JACIII Vol.10 No.3 pp. 243-244
doi: 10.20965/jaciii.2006.p0243


Selected Papers from InTech'04

Richard Aló*, and Vladik Kreinovich**

*Director, Center for Computational Sciences and Advanced Distributed Simulation, University of Houston-Downtown, Houston, Texas, USA

**Professor, Department of Computer Science, University of Texas at El Paso, El Paso, Texas, USA

May 20, 2006
The main objective of the annual International Conference on Intelligent Technologies (InTech) is to bring together researchers and practitioners who implement intelligent and fuzzy technologies in real-world environment. The Fifth International Conference on Intelligent Technologies InTech'04 was held in Houston, Texas, on December 2-4, 2004. Topics of InTech'04 included mathematical foundations of intelligent technologies, traditional Artificial Intelligent techniques, uncertainty processing and methods of soft computing, learning/adaptive systems/data mining, and applications of intelligent technologies. This special issue contains versions of 15 selected papers originally presented at InTech'04. These papers cover most of the topics of the conference. Several papers describe new applications of the existing intelligent techniques. R. Aló{o} et al. show how traditional statistical hypotheses testing techniques – originally designed for processing measurement results – need to be modified when applied to simulated data – e.g., when we compare the quality of two algorithms. Y. Frayman et al. use mathematical morphology and genetic algorithms in the design of a machine vision system for detecting surface defects in aluminum die casting. Y. Murai et al. propose a new faster entropy-based placement algorithm for VLSI circuit design and similar applications. A. P. Salvatore et al. show how expert system-type techniques can help in scheduling botox treatment for voice disorders. H. Tsuji et al. propose a new method, based on partial differential equations, for automatically identifying and extracting objects from a video. N. Ward uses Ordered Weighted Average (OWA) techniques to design a model that predicts admission of computer science students into different graduate schools. An important aspect of intelligence is ability to learn. In A. Mahaweerawat et al., neural-based machine learning is used to identify and predict software faults. J. Han et al. show that we can drastically improve the quality of machine learning if, in addition to discovering traditional (positive) rules, we also search for negative rules. A serious problem with many neural-based machine learning algorithms is that often, the results of their learning are un-intelligible rules and numbers. M. I. Khan et al. show, on the example of robotic arm applications, that if we allow neurons with different input-output dependencies – including linear neurons – then we can extract meaningful knowledge from the resulting network. Several papers analyze the Equivalent Transformation (ET) model, that allows the user to automatically generate code from specifications. A general description of this model is given by K. Akama et al. P. Chippimolchai et al. describe how, within this model, we can transform a user's query into an equivalent more efficient one. H. Koike et al. apply this approach to natural language processing. Y. Shigeta et al. show how the existing constraint techniques can be translated into equivalent transformation rules and thus, combined with other specifications. I. Takarajima et al. extend the ET approach to situations like parallel computations, where the order in which different computations are performed on different processors depends on other processes and is, thus, non-deterministic. Finally, a paper by J. Chandra – based on his invited talk at InTech'04 – describes a general framework for robust and resilient critical infrastructure systems, with potential applications to transportation systems, power grids, communication networks, water resources, health delivery systems, and financial networks. We want to thank all the authors for their outstanding work, the participants of InTech'04 for their helpful suggestions, the anonymous reviewers for their thorough analysis and constructive help, and – last but not the least – to Professor Kaoru Hirota for his kind suggestion to host this issue and to the entire staff of the journal for their tireless work.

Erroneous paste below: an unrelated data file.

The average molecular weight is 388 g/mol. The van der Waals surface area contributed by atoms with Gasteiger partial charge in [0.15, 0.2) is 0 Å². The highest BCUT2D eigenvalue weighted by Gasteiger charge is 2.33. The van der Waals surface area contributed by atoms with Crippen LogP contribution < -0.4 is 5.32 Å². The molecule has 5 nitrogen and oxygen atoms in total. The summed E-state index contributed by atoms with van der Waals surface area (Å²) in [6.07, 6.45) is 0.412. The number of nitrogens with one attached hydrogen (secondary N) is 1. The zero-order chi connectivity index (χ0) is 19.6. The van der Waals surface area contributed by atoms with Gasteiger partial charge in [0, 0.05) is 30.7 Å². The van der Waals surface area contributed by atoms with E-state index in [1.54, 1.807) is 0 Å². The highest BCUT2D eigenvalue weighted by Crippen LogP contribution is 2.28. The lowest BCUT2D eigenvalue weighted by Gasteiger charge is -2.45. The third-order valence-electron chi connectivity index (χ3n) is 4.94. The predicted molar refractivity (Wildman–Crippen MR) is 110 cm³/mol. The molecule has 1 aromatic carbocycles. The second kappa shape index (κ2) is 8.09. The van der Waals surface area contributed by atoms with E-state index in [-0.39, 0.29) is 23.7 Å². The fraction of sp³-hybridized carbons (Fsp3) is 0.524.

Cite this article as:
R. Aló and V. Kreinovich, “Selected Papers from InTech'04,” J. Adv. Comput. Intell. Intell. Inform., Vol.10 No.3, pp. 243-244, 2006.
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